Relay for Life Co-Chairs come with a purpose: Cavanagh and Sjolie set to lead the way in July 13 event in Perham
Gina Cavanagh and Wade Sjolie are the 2018 East Otter Tail Relay For Life Honorary co-chairpersons. These two cancer survivors will represent all area survivors at the Friday, July 13 Relay at the Perham Schools track for the year 2018. These two are similar in some ways—both are 55 years old and have survived their cancers. They hope their stories can be useful and inspiring to others who are struggling with this disease.
Wade Sjolie was diagnosed with multiple melanoma five years ago. He had been suffering from back pain that had become increasingly severe. One night, the pain became so severe that his wife, Jodi, took him to the emergency room of the hospital. "I have always been healthy," said Sjolie. "I agreed with the doctors, who told me that it might be a kidney stone. The result of a CAT scan said it was cancer. What a shock. I was diagnosed two hours before my fiftieth birthday." His first question, like that of so many others, was "How long have I got to live? Their best estimate was three years. That was five years ago."
Treatment soon began and continues yet today. Unfortunately, complete remission from the cancer is not possible, said Sjolie, but it is controlled by two chemotherapy sessions every week. He credits his family for giving him the strength to get through the first tough year. "We had a baby in our family that year, Emery, and I could see him and hold him each day," said Sjolie. "Jodi and I have been married eleven year now. I could not have made it without her. I ended up in Rochester for what should have been three weeks, but complications turned it into three months. She never left my side." His family is extensive, with three children, two stepchildren and eight grandchildren—all reasons to fight for life.
Wade's life is a little restricted. He tires easily, and he cannot hunt and fish as much as he used to. But, as he concludes, "The 'Light of My Life', Jodi, is always there for me," said Sjolie. "My kids and grandkids are close by. I tire easily, but life is good, too."
Gina Cavanagh is a very busy person, living a full life unrestricted by cancer. She is involved with much, and for her, there is no superficial involvement—each one gets her full attention. She is married to husband Bob and has three children: Patrick, 28, Kaari, 26 and Dan, 25.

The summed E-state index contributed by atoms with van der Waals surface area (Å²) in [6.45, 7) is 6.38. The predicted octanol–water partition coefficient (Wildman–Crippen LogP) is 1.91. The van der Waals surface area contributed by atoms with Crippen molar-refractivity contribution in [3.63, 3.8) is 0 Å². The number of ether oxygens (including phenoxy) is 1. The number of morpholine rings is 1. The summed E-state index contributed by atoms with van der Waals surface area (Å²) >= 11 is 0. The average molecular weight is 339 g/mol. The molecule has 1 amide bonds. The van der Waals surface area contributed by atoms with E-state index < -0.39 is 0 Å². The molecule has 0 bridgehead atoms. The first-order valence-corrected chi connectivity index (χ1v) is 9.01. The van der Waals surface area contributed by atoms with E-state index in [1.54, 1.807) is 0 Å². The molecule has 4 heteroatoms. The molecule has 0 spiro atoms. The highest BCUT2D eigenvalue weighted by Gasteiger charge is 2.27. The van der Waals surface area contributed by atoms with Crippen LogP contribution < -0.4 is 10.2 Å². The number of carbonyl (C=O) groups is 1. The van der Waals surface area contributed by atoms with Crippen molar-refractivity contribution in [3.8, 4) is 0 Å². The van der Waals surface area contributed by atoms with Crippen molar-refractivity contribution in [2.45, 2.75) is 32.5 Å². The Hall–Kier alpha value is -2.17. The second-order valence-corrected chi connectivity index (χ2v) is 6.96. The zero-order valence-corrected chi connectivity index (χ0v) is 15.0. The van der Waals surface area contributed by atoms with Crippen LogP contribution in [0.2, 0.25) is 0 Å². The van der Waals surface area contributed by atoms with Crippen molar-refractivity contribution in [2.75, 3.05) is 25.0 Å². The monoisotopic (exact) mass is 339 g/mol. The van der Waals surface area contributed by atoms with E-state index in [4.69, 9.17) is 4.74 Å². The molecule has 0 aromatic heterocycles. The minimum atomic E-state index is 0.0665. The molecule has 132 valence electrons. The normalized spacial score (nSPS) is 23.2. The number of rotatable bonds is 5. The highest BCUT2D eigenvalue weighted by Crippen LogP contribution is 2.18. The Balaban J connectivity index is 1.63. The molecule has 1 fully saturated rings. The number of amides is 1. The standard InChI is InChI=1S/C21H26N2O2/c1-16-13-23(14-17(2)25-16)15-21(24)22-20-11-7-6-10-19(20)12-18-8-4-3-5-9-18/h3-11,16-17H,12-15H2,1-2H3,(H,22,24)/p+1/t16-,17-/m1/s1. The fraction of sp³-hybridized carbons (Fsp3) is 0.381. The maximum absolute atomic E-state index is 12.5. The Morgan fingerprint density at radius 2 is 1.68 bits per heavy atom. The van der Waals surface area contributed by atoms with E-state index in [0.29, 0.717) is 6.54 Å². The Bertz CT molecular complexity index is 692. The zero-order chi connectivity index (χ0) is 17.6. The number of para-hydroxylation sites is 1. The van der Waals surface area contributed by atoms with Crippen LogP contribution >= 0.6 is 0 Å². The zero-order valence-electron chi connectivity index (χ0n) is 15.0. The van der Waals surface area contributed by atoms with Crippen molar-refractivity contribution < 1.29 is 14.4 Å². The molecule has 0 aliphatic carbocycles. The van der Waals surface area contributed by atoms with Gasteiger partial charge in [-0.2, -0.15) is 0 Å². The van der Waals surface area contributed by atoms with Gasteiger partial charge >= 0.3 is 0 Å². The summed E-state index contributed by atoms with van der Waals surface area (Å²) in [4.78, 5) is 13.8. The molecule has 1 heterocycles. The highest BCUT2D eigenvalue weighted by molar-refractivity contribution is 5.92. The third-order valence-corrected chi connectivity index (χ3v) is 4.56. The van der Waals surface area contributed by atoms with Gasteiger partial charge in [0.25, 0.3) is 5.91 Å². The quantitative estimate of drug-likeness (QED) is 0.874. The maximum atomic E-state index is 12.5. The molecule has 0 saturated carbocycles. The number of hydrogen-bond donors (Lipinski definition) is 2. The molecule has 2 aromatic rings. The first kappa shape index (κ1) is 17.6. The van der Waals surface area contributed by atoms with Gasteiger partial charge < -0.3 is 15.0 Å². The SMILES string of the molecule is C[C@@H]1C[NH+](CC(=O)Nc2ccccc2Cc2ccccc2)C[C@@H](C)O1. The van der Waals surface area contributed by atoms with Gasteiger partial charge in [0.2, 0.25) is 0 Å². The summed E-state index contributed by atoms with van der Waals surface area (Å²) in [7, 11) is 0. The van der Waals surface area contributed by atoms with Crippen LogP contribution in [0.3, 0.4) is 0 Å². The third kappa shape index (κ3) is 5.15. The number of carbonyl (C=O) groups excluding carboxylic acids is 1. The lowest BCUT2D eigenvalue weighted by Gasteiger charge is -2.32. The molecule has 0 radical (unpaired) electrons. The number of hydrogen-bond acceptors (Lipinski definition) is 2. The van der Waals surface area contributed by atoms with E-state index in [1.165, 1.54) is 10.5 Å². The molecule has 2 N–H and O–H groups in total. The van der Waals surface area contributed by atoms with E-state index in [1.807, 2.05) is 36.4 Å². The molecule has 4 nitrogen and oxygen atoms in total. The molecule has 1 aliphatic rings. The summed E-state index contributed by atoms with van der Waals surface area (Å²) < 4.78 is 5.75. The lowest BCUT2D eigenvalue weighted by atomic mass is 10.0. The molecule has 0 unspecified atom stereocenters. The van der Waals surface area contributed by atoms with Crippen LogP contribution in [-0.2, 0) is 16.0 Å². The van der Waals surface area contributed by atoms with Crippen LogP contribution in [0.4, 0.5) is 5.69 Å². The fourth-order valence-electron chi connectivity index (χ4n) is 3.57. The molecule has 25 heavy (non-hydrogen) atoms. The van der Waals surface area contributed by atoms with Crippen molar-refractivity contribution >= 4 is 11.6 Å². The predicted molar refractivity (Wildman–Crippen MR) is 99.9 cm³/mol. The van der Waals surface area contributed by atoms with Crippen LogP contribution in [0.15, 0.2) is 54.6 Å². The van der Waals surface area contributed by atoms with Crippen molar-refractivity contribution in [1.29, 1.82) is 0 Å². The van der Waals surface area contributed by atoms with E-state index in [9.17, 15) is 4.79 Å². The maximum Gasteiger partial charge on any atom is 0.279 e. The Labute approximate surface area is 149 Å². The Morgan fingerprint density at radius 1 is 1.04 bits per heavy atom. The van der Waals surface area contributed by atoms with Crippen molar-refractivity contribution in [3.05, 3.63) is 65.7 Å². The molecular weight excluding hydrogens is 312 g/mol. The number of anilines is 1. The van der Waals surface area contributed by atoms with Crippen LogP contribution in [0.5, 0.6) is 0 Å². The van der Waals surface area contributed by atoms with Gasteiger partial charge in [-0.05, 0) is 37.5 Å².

Gina is a three-year survivor of breast cancer. Ironically, her cancer journey began just before Mother's Day. It was a very small tumor, but the biopsy revealed it to be cancerous. There was surgery, then radiation, as she says, "all at once." Given some time to heal, she took a motorcycle trip, something she has loved doing since she was young. December brought chemotherapy, then radiation, but she was able to lift some weights and do some cardio. By February, Gina found another activity to occupy her energies—workouts three times per week. As she grew fitter she adopted a healthier diet. Today, she has no restrictions on activity.
At the top of her many causes is her work with the Miss Minnesota program. She has worked with the local program and has served as the Minnesota state chairperson as well. Her work at the national level will take her to Orlando in July and to the national Miss America Pageant.
She battled back from hair loss and from post-treatment depression through her Miss Minnesota obligations and running.
Nothing could stop her lifelong passion for music. She never stopped playing the piano or singing. If she gets a little depressed, she plays the piano. She uses her musical talents to lead a youth group at her church. Her family and friends always supported her. For a concert they did they designed a special shirt for her, and everyone, including their youth group, wore it. The working on the shirt is "Keep calm and Cure on—Fight Like Gina."
Gina has a story to tell us. She emphatically says, "God has given me cancer so I can teach others. Develop relationships and don't give up. Win! Don't just survive."
There is much more each has to tell about how they have fought back and conquered cancer. On Friday night, July 13, at the East Otter Tail Relay For Life, they will tell their stories at 9 p.m. before lead us the crowd into lighting the 5,000 luminaries honoring survivors and remembering those whose lives have been taken by cancer.